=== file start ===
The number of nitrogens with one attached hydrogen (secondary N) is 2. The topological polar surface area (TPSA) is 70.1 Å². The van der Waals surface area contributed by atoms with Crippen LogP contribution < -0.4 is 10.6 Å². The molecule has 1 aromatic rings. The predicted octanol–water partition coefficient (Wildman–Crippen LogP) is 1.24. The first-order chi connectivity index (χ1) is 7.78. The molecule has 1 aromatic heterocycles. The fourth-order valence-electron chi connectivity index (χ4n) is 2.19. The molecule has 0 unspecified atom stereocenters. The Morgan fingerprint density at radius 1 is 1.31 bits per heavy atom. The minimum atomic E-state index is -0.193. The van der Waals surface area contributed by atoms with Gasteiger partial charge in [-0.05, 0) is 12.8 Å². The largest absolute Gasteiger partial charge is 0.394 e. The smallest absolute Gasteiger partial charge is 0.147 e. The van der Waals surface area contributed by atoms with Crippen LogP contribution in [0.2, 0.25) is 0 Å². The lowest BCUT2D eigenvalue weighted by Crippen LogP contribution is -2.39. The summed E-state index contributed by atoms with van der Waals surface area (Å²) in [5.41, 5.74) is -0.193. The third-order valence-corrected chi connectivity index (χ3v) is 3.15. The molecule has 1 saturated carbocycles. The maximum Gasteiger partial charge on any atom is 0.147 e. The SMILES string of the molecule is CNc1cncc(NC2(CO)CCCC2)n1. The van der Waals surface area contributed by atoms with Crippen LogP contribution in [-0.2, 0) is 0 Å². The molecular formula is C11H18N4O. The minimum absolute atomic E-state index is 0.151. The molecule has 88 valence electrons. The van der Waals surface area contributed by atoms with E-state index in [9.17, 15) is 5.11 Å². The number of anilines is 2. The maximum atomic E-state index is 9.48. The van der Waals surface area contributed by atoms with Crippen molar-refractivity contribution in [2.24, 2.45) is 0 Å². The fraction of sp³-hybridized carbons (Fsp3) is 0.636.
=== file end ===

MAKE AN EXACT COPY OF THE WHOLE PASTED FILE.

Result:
The number of nitrogens with one attached hydrogen (secondary N) is 2. The topological polar surface area (TPSA) is 70.1 Å². The van der Waals surface area contributed by atoms with Crippen LogP contribution < -0.4 is 10.6 Å². The molecule has 1 aromatic rings. The predicted octanol–water partition coefficient (Wildman–Crippen LogP) is 1.24. The first-order chi connectivity index (χ1) is 7.78. The molecule has 1 aromatic heterocycles. The fourth-order valence-electron chi connectivity index (χ4n) is 2.19. The molecule has 0 unspecified atom stereocenters. The Morgan fingerprint density at radius 1 is 1.31 bits per heavy atom. The minimum atomic E-state index is -0.193. The van der Waals surface area contributed by atoms with Gasteiger partial charge in [-0.05, 0) is 12.8 Å². The largest absolute Gasteiger partial charge is 0.394 e. The smallest absolute Gasteiger partial charge is 0.147 e. The van der Waals surface area contributed by atoms with Crippen LogP contribution in [0.2, 0.25) is 0 Å². The lowest BCUT2D eigenvalue weighted by Crippen LogP contribution is -2.39. The summed E-state index contributed by atoms with van der Waals surface area (Å²) in [5.41, 5.74) is -0.193. The third-order valence-corrected chi connectivity index (χ3v) is 3.15. The molecule has 1 saturated carbocycles. The maximum Gasteiger partial charge on any atom is 0.147 e. The SMILES string of the molecule is CNc1cncc(NC2(CO)CCCC2)n1. The van der Waals surface area contributed by atoms with Crippen LogP contribution in [-0.2, 0) is 0 Å². The molecular formula is C11H18N4O. The minimum absolute atomic E-state index is 0.151. The molecule has 88 valence electrons. The van der Waals surface area contributed by atoms with E-state index in [9.17, 15) is 5.11 Å². The number of anilines is 2. The maximum atomic E-state index is 9.48. The van der Waals surface area contributed by atoms with Crippen molar-refractivity contribution in [2.24, 2.45) is 0 Å². The fraction of sp³-hybridized carbons (Fsp3) is 0.636.